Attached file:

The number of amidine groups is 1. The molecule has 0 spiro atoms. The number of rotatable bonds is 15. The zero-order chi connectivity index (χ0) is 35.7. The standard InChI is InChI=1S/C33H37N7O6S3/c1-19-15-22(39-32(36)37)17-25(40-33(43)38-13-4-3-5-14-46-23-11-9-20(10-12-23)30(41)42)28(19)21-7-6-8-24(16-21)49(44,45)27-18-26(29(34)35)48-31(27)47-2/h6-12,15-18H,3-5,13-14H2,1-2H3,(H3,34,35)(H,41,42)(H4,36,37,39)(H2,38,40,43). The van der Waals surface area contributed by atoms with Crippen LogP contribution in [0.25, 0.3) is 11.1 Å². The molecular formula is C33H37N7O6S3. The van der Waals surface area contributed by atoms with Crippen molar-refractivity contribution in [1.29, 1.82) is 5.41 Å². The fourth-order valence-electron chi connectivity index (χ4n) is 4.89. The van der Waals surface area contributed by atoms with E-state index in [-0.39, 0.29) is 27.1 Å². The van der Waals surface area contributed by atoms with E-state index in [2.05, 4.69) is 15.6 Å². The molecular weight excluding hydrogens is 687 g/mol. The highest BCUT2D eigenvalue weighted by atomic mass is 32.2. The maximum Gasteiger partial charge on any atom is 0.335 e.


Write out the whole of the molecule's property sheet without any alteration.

The number of amidine groups is 1. The molecule has 0 spiro atoms. The number of rotatable bonds is 15. The zero-order chi connectivity index (χ0) is 35.7. The standard InChI is InChI=1S/C33H37N7O6S3/c1-19-15-22(39-32(36)37)17-25(40-33(43)38-13-4-3-5-14-46-23-11-9-20(10-12-23)30(41)42)28(19)21-7-6-8-24(16-21)49(44,45)27-18-26(29(34)35)48-31(27)47-2/h6-12,15-18H,3-5,13-14H2,1-2H3,(H3,34,35)(H,41,42)(H4,36,37,39)(H2,38,40,43). The van der Waals surface area contributed by atoms with Crippen LogP contribution in [0.25, 0.3) is 11.1 Å². The molecular formula is C33H37N7O6S3. The van der Waals surface area contributed by atoms with Crippen molar-refractivity contribution in [1.29, 1.82) is 5.41 Å². The fourth-order valence-electron chi connectivity index (χ4n) is 4.89. The van der Waals surface area contributed by atoms with E-state index in [-0.39, 0.29) is 27.1 Å². The van der Waals surface area contributed by atoms with E-state index in [2.05, 4.69) is 15.6 Å². The molecular weight excluding hydrogens is 687 g/mol. The highest BCUT2D eigenvalue weighted by atomic mass is 32.2. The maximum Gasteiger partial charge on any atom is 0.335 e.